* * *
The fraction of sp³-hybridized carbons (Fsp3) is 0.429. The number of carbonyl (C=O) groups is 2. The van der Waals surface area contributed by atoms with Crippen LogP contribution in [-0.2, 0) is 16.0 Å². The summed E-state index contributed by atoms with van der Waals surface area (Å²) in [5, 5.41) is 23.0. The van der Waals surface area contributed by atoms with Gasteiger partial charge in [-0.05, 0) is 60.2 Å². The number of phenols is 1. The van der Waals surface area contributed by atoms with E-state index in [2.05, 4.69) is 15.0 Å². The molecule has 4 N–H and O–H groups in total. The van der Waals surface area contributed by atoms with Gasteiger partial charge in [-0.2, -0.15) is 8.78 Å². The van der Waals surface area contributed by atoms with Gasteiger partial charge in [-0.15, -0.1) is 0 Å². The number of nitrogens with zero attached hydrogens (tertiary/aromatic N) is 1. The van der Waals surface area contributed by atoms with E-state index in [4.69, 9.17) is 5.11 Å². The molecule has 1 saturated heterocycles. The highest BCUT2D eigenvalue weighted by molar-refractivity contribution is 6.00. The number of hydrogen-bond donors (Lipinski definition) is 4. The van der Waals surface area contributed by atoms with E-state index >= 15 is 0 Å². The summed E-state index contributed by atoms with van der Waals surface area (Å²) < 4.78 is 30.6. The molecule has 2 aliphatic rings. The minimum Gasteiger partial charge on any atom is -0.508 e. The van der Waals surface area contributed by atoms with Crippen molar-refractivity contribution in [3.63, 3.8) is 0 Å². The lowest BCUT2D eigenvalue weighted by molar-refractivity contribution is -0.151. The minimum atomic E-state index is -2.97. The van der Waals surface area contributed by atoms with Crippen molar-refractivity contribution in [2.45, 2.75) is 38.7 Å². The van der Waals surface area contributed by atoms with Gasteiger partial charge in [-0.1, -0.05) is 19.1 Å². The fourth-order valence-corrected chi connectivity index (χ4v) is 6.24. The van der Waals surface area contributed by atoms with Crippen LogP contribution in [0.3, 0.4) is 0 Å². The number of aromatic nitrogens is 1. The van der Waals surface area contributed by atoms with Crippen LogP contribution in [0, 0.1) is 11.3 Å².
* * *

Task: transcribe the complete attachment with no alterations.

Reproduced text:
The fraction of sp³-hybridized carbons (Fsp3) is 0.429. The number of carbonyl (C=O) groups is 2. The van der Waals surface area contributed by atoms with Crippen LogP contribution in [-0.2, 0) is 16.0 Å². The summed E-state index contributed by atoms with van der Waals surface area (Å²) in [5, 5.41) is 23.0. The van der Waals surface area contributed by atoms with Gasteiger partial charge in [-0.05, 0) is 60.2 Å². The number of phenols is 1. The van der Waals surface area contributed by atoms with E-state index in [2.05, 4.69) is 15.0 Å². The molecule has 4 N–H and O–H groups in total. The van der Waals surface area contributed by atoms with Gasteiger partial charge in [-0.2, -0.15) is 8.78 Å². The van der Waals surface area contributed by atoms with Gasteiger partial charge in [-0.15, -0.1) is 0 Å². The number of nitrogens with zero attached hydrogens (tertiary/aromatic N) is 1. The van der Waals surface area contributed by atoms with E-state index in [4.69, 9.17) is 5.11 Å². The molecule has 1 saturated heterocycles. The highest BCUT2D eigenvalue weighted by molar-refractivity contribution is 6.00. The number of hydrogen-bond donors (Lipinski definition) is 4. The van der Waals surface area contributed by atoms with E-state index >= 15 is 0 Å². The summed E-state index contributed by atoms with van der Waals surface area (Å²) < 4.78 is 30.6. The molecule has 2 aliphatic rings. The minimum Gasteiger partial charge on any atom is -0.508 e. The van der Waals surface area contributed by atoms with Crippen molar-refractivity contribution in [3.63, 3.8) is 0 Å². The lowest BCUT2D eigenvalue weighted by molar-refractivity contribution is -0.151. The minimum atomic E-state index is -2.97. The van der Waals surface area contributed by atoms with Crippen molar-refractivity contribution in [2.45, 2.75) is 38.7 Å². The van der Waals surface area contributed by atoms with Gasteiger partial charge in [-0.1, -0.05) is 19.1 Å². The fourth-order valence-corrected chi connectivity index (χ4v) is 6.24. The van der Waals surface area contributed by atoms with Crippen LogP contribution in [0.3, 0.4) is 0 Å². The number of aromatic nitrogens is 1. The van der Waals surface area contributed by atoms with Crippen LogP contribution in [0, 0.1) is 11.3 Å².